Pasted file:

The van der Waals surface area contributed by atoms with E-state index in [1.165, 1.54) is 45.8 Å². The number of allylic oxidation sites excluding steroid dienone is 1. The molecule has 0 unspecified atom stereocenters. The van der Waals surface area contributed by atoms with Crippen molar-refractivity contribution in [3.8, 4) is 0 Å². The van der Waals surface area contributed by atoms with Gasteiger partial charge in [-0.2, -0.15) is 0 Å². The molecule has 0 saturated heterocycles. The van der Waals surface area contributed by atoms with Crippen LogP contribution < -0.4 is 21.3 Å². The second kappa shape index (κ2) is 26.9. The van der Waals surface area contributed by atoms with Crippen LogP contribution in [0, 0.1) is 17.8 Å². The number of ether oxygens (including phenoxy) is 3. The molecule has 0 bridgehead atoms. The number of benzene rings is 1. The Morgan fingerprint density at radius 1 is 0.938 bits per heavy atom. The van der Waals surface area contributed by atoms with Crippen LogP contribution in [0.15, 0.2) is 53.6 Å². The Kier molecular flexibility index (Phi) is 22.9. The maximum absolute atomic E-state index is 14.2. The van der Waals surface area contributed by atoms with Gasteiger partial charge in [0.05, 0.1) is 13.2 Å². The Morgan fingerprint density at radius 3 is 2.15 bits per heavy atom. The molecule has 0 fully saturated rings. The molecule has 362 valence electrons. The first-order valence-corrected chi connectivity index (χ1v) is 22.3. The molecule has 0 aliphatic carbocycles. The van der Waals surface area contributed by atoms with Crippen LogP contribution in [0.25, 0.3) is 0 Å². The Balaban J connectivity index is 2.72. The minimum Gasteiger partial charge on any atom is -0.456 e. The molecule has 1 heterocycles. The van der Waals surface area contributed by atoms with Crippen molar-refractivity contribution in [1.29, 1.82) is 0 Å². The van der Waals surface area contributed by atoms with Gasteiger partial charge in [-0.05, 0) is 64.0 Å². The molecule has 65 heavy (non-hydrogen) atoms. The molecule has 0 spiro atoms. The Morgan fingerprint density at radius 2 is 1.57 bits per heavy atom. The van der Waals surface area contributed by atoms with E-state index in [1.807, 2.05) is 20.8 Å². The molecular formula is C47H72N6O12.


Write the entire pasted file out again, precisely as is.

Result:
The van der Waals surface area contributed by atoms with E-state index in [1.165, 1.54) is 45.8 Å². The number of allylic oxidation sites excluding steroid dienone is 1. The molecule has 0 unspecified atom stereocenters. The van der Waals surface area contributed by atoms with Crippen molar-refractivity contribution in [3.8, 4) is 0 Å². The van der Waals surface area contributed by atoms with Gasteiger partial charge in [-0.2, -0.15) is 0 Å². The molecule has 0 saturated heterocycles. The van der Waals surface area contributed by atoms with Crippen LogP contribution < -0.4 is 21.3 Å². The second kappa shape index (κ2) is 26.9. The van der Waals surface area contributed by atoms with Crippen LogP contribution in [0, 0.1) is 17.8 Å². The number of ether oxygens (including phenoxy) is 3. The molecule has 0 bridgehead atoms. The number of benzene rings is 1. The Morgan fingerprint density at radius 1 is 0.938 bits per heavy atom. The van der Waals surface area contributed by atoms with Crippen LogP contribution in [0.15, 0.2) is 53.6 Å². The Kier molecular flexibility index (Phi) is 22.9. The maximum absolute atomic E-state index is 14.2. The van der Waals surface area contributed by atoms with Gasteiger partial charge in [0.05, 0.1) is 13.2 Å². The Morgan fingerprint density at radius 3 is 2.15 bits per heavy atom. The molecule has 0 fully saturated rings. The molecule has 362 valence electrons. The first-order valence-corrected chi connectivity index (χ1v) is 22.3. The molecule has 0 aliphatic carbocycles. The van der Waals surface area contributed by atoms with Crippen LogP contribution in [0.25, 0.3) is 0 Å². The Balaban J connectivity index is 2.72. The minimum Gasteiger partial charge on any atom is -0.456 e. The molecule has 1 heterocycles. The van der Waals surface area contributed by atoms with Crippen molar-refractivity contribution in [1.29, 1.82) is 0 Å². The van der Waals surface area contributed by atoms with Gasteiger partial charge in [-0.05, 0) is 64.0 Å². The molecule has 65 heavy (non-hydrogen) atoms. The molecule has 0 spiro atoms. The Morgan fingerprint density at radius 2 is 1.57 bits per heavy atom. The van der Waals surface area contributed by atoms with E-state index in [1.807, 2.05) is 20.8 Å². The molecular formula is C47H72N6O12.